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This newsletter highlights two reports that focus on workforce and succession planning. Our newest report, "Best Practices for Succession Planning in Federal Government STEMM Positions," provides federal agencies that depend on science, technology, engineering, mathmatics, and medicine (STEMM) employees with steps to best recruit and plan for succession. In the report, "Seven Steps of Effective Workforce Planning," the author introduces a workforce planning model, which provides a sound framework for understanding the basic elements of workforce planning, and incorporates planning concepts from the Office of Personnel Management.
Authors: Gina Scott Ligon, JoDee Friedly, and Victoria Kennel
Job growth in the science, technology, engineering, mathematics, and medicine (STEMM) professions is anticipated to increase faster than the supply of students studying in these fields. The federal government today is a major employer of STEMM graduates and will need more in the years ahead. Currently, there is no government-wide plan to recruit and train entry-level STEMM employees. Responsibility for recruitment and succession planning is left to each agency. This report outlines six steps for federal agencies dependent on STEMM employees to take now. The report also discusses how agencies’ STEMM leaders and human capital staffs can work together to ensure that their agencies have the right mix of expertise to meet mission requirements today and in the future.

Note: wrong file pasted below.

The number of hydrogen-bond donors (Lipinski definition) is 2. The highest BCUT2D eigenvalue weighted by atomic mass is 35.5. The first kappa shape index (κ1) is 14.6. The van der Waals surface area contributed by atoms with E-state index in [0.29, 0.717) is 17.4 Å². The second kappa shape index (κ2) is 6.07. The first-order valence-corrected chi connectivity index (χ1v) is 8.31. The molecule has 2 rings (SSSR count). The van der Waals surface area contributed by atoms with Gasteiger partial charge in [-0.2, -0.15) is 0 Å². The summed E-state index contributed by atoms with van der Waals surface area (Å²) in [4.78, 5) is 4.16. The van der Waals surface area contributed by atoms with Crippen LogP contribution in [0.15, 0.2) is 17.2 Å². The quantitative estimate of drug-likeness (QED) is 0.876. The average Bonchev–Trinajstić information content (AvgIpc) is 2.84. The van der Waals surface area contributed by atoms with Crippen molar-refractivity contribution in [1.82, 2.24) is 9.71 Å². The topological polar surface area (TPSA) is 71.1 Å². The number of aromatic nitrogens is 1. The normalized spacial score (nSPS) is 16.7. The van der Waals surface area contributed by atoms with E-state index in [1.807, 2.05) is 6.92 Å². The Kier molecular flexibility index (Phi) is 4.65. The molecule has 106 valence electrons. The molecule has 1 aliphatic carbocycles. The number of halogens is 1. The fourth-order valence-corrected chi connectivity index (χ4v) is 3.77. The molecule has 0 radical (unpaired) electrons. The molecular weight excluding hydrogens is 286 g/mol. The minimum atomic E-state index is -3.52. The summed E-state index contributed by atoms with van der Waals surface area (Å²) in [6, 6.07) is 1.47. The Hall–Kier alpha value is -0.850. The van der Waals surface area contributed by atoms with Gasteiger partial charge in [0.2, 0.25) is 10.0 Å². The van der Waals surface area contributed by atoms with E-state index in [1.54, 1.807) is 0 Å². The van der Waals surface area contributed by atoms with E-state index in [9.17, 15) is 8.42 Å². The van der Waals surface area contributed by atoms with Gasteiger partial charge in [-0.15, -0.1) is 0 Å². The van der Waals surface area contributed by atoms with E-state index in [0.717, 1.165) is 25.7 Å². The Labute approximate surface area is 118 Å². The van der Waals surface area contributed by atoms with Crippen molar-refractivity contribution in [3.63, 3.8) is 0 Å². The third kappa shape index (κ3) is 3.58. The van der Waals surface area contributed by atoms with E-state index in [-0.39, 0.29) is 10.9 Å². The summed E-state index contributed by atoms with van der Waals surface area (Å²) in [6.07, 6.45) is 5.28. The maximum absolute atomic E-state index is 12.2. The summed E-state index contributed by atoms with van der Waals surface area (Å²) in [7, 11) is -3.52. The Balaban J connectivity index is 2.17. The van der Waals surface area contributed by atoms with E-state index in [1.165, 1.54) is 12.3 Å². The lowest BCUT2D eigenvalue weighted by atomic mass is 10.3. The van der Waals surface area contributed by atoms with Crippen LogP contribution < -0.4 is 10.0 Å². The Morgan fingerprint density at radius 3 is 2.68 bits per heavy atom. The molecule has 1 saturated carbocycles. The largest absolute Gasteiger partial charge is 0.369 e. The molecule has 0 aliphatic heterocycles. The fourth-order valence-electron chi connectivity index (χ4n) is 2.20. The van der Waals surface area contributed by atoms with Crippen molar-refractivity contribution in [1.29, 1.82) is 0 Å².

Author: Ann Cotten
Using the Seven-Step Workforce Planning Model as an analytical framework, Dr. Cotten presents two case studies of workforce planning efforts in public sector organizations: the U.S. Department of Transportation and the Maryland State Highway Administration. She describes the challenges, success factors, and lessons learned from these two case studies.
This report walks the reader through the steps involved in workforce planning, including defining the organization's strategic direction; identifying current and future workforce needs; determining gaps; implementing strategies to close these gaps; and monitoring, evaluating, and revising the gap-closing strategies. (2007)
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